Talking Analytics, PFF & Cleveland Browns With John Kosko

With the Browns being the "analytics" team and the rise of Pro Football Focus in the media, we talk to PFF's Browns Media Correspondent.

When the Cleveland Browns hired Sashi Brown and Paul DePodesta, the word "analytics" became a buzzword. Media has tried to use it to describe every move the team makes. Fans used it to either explain their frustrations with the team or to explain away the poor record and decisions they couldn't understand.

In the end, this popular meme seems most appropriate when someone uses the word analytics:

Even before the Browns move, Pro Football Focus had started to become popular and, seemingly, the most accessible way for fans to get a feel for how teams analyze players and plays with numbers. Many ended up substituting the word "analytics" to describe what PFF does.

Again it seemed like people, including myself, not understanding either the word and/or what PFF is.

So why not go to the source?

At the NFL Combine, I had the opportunity to meet and chat with PFF's John Kosko. (Follow him here on Twitter)

John wears multiple hats for PFF, along with being trained in the culinary arts, including Analyst, Data Manager and Browns Media Correspondent.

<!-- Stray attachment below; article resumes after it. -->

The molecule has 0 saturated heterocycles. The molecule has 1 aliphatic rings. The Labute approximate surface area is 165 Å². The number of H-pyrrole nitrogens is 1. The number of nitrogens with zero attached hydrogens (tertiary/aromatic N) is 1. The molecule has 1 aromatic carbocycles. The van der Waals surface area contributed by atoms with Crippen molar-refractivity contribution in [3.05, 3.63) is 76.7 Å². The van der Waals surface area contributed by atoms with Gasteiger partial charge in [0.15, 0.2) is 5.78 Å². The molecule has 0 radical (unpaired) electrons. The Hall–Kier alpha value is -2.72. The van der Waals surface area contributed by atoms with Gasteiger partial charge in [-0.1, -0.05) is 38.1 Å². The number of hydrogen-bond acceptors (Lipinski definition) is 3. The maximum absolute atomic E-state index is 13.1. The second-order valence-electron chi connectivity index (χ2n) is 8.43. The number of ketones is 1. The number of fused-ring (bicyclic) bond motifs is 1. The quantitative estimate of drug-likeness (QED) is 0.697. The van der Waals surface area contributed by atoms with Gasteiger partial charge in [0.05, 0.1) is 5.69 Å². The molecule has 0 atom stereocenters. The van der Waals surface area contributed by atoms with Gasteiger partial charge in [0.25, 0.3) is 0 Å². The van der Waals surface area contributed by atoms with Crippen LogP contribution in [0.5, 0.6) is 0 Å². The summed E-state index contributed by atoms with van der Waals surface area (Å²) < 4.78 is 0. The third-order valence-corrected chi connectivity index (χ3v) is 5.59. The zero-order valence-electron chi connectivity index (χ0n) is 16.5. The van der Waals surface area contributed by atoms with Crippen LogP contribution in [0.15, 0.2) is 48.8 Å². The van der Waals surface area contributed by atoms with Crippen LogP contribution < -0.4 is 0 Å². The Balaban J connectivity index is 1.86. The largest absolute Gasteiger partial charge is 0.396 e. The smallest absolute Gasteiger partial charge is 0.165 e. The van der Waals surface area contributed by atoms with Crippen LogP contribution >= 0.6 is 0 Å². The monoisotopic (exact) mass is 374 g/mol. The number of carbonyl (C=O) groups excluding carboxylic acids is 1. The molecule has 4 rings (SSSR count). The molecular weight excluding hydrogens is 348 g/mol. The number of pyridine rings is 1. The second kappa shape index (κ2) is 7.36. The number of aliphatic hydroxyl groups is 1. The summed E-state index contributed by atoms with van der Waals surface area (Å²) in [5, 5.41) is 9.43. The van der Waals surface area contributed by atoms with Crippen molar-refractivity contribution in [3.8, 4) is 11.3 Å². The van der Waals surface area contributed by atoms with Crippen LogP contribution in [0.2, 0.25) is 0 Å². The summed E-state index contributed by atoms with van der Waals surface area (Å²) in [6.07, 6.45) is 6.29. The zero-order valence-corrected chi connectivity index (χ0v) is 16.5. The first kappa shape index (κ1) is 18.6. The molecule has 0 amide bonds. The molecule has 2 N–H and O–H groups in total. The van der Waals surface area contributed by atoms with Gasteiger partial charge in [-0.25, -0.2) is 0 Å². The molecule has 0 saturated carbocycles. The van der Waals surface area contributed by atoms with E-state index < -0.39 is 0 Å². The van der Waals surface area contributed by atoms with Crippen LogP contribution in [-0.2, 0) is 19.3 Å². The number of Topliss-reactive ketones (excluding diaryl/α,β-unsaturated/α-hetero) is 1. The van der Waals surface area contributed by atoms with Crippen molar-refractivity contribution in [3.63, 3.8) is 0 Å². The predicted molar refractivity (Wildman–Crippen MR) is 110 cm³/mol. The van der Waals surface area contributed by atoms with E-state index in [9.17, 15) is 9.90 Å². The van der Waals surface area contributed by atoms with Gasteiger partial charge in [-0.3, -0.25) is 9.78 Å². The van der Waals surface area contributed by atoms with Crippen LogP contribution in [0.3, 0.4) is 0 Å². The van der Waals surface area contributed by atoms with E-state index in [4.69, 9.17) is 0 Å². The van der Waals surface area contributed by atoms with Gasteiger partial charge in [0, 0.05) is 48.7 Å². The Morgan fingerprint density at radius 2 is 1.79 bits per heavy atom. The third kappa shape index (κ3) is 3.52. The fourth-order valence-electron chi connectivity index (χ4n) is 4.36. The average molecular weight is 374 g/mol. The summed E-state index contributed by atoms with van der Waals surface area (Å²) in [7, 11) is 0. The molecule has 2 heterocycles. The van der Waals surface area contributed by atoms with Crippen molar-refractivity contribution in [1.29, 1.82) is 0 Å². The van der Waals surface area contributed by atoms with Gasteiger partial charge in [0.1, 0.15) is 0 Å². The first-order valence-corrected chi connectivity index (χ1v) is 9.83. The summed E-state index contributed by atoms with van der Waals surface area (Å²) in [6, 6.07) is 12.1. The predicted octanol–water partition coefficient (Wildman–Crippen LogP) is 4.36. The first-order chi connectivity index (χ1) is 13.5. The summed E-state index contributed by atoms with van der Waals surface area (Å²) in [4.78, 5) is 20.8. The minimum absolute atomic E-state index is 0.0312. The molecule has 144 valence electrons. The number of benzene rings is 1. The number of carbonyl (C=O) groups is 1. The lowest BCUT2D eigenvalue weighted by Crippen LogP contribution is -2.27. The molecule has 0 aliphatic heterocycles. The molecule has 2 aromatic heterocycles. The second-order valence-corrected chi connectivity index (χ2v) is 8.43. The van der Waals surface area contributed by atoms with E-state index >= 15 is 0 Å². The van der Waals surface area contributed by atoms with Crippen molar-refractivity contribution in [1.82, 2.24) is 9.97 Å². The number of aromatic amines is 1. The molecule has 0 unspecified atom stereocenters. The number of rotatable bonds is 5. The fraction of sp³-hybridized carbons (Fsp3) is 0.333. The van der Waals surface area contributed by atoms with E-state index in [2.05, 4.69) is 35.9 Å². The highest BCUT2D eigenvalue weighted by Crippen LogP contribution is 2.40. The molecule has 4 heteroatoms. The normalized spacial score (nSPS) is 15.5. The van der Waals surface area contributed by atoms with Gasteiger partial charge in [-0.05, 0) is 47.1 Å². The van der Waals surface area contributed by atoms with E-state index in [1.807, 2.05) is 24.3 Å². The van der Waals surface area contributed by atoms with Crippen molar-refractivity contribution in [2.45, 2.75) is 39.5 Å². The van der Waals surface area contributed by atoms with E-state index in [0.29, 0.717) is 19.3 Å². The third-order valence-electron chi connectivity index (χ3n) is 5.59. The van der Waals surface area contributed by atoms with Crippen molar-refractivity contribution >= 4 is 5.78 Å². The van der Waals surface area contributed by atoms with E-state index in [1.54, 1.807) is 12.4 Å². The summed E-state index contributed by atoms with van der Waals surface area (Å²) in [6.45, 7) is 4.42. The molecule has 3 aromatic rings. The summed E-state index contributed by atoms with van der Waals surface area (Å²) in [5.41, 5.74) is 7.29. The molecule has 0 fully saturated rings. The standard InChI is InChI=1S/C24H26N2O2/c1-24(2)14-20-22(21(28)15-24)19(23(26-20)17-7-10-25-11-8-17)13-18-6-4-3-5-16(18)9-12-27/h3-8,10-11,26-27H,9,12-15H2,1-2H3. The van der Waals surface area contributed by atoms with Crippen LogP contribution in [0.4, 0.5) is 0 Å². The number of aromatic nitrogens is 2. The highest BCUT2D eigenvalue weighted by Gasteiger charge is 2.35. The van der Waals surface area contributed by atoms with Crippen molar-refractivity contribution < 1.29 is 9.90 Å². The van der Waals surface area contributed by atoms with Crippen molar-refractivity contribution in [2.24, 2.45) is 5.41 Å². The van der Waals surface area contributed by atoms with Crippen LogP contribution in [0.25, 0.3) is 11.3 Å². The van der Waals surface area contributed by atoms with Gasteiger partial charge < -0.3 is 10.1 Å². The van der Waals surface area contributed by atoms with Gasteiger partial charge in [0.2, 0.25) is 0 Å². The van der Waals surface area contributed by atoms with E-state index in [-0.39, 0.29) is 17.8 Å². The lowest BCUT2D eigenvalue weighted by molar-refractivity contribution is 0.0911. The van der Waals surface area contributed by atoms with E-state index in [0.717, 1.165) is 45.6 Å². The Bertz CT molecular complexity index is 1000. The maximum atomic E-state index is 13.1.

Over lunch, John and I talked Browns, analytics, PFF, media, quarterbacks and the Combine experience. John was kind enough to then answer some specific questions that should help fans get a better understanding of analytics, what PFF does and a little bit of his thoughts on the Browns:

1) How would you describe what PFF does in the simplest terms to grade/judge players?

We grade every player on every play on a -2/+2 scale in .5 increments. What we grade is whether the player executes his assignment and how well he does that. We do this for every NFL and FBS game.

An expected play typically earns a zero grade.

As an example, a screen pass to a HB underneath the coverage is expected to be on target every time. That is an easy throw and will get a zero grade if completed, regardless of the end result of the play (HB breaks 3 tackles and takes it to the house). If he misses on the throw, the QB will be downgraded depending on the severity of the throw.

2) Would you, or PFF, say this fits in with "analytics"? Why or why not?

At our core, PFF is not an analytics company.

We chart over 200 different data points on each play such as player participation, play by play charting, and several other more detailed data points that happen on a given play such as dropback depth of the QB, time to throw, specific location of the throw.

Those can obviously be compiled to create stats and data on all these plays and players.

The definition of analytics is "the systematic computational analysis of data or statistics" or "information resulting from the systematic analysis of data or statistics" according to any dictionary. So the data we chart can be used in analytics but the data itself is not analytics. We will use our data and do analytically research or studies from it and the normalization of our grades has a bit of analytics to it.